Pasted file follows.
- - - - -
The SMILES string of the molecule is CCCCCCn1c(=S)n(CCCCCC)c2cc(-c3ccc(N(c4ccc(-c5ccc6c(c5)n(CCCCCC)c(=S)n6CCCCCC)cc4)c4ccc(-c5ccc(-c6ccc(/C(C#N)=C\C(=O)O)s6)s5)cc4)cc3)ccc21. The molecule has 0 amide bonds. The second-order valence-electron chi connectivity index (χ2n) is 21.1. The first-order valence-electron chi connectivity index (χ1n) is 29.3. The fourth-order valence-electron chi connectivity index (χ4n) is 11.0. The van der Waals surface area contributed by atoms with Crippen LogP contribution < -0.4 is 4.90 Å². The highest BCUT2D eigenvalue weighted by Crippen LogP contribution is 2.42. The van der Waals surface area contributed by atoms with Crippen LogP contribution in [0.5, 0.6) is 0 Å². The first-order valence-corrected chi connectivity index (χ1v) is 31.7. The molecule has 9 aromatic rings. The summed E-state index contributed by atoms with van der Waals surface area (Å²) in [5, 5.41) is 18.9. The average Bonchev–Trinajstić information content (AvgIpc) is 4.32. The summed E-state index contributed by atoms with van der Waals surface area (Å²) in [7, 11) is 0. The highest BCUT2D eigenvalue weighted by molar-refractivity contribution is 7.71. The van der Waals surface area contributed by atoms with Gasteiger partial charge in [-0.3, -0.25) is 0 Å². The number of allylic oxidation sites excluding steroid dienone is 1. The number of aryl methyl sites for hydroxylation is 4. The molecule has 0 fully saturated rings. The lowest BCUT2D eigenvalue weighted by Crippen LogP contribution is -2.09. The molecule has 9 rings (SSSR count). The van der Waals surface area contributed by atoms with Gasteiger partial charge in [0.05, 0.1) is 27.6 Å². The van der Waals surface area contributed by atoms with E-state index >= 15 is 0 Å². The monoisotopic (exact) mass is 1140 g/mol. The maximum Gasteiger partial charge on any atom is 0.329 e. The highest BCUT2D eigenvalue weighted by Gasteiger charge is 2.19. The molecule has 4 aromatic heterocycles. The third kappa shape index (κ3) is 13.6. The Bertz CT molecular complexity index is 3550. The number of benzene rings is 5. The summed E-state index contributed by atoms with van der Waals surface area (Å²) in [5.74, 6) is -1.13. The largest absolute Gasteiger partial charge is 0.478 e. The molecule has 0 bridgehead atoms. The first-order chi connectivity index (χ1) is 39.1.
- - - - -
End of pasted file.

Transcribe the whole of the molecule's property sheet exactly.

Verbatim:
The SMILES string of the molecule is CCCCCCn1c(=S)n(CCCCCC)c2cc(-c3ccc(N(c4ccc(-c5ccc6c(c5)n(CCCCCC)c(=S)n6CCCCCC)cc4)c4ccc(-c5ccc(-c6ccc(/C(C#N)=C\C(=O)O)s6)s5)cc4)cc3)ccc21. The molecule has 0 amide bonds. The second-order valence-electron chi connectivity index (χ2n) is 21.1. The first-order valence-electron chi connectivity index (χ1n) is 29.3. The fourth-order valence-electron chi connectivity index (χ4n) is 11.0. The van der Waals surface area contributed by atoms with Crippen LogP contribution < -0.4 is 4.90 Å². The highest BCUT2D eigenvalue weighted by Crippen LogP contribution is 2.42. The van der Waals surface area contributed by atoms with Crippen LogP contribution in [0.5, 0.6) is 0 Å². The first-order valence-corrected chi connectivity index (χ1v) is 31.7. The molecule has 9 aromatic rings. The summed E-state index contributed by atoms with van der Waals surface area (Å²) in [5, 5.41) is 18.9. The average Bonchev–Trinajstić information content (AvgIpc) is 4.32. The summed E-state index contributed by atoms with van der Waals surface area (Å²) in [7, 11) is 0. The highest BCUT2D eigenvalue weighted by molar-refractivity contribution is 7.71. The van der Waals surface area contributed by atoms with Gasteiger partial charge in [-0.3, -0.25) is 0 Å². The number of allylic oxidation sites excluding steroid dienone is 1. The number of aryl methyl sites for hydroxylation is 4. The molecule has 0 fully saturated rings. The lowest BCUT2D eigenvalue weighted by Crippen LogP contribution is -2.09. The molecule has 9 rings (SSSR count). The van der Waals surface area contributed by atoms with Gasteiger partial charge in [0.05, 0.1) is 27.6 Å². The van der Waals surface area contributed by atoms with E-state index >= 15 is 0 Å². The monoisotopic (exact) mass is 1140 g/mol. The maximum Gasteiger partial charge on any atom is 0.329 e. The highest BCUT2D eigenvalue weighted by Gasteiger charge is 2.19. The molecule has 4 aromatic heterocycles. The third kappa shape index (κ3) is 13.6. The Bertz CT molecular complexity index is 3550. The number of benzene rings is 5. The summed E-state index contributed by atoms with van der Waals surface area (Å²) in [5.74, 6) is -1.13. The largest absolute Gasteiger partial charge is 0.478 e. The molecule has 0 bridgehead atoms. The first-order chi connectivity index (χ1) is 39.1.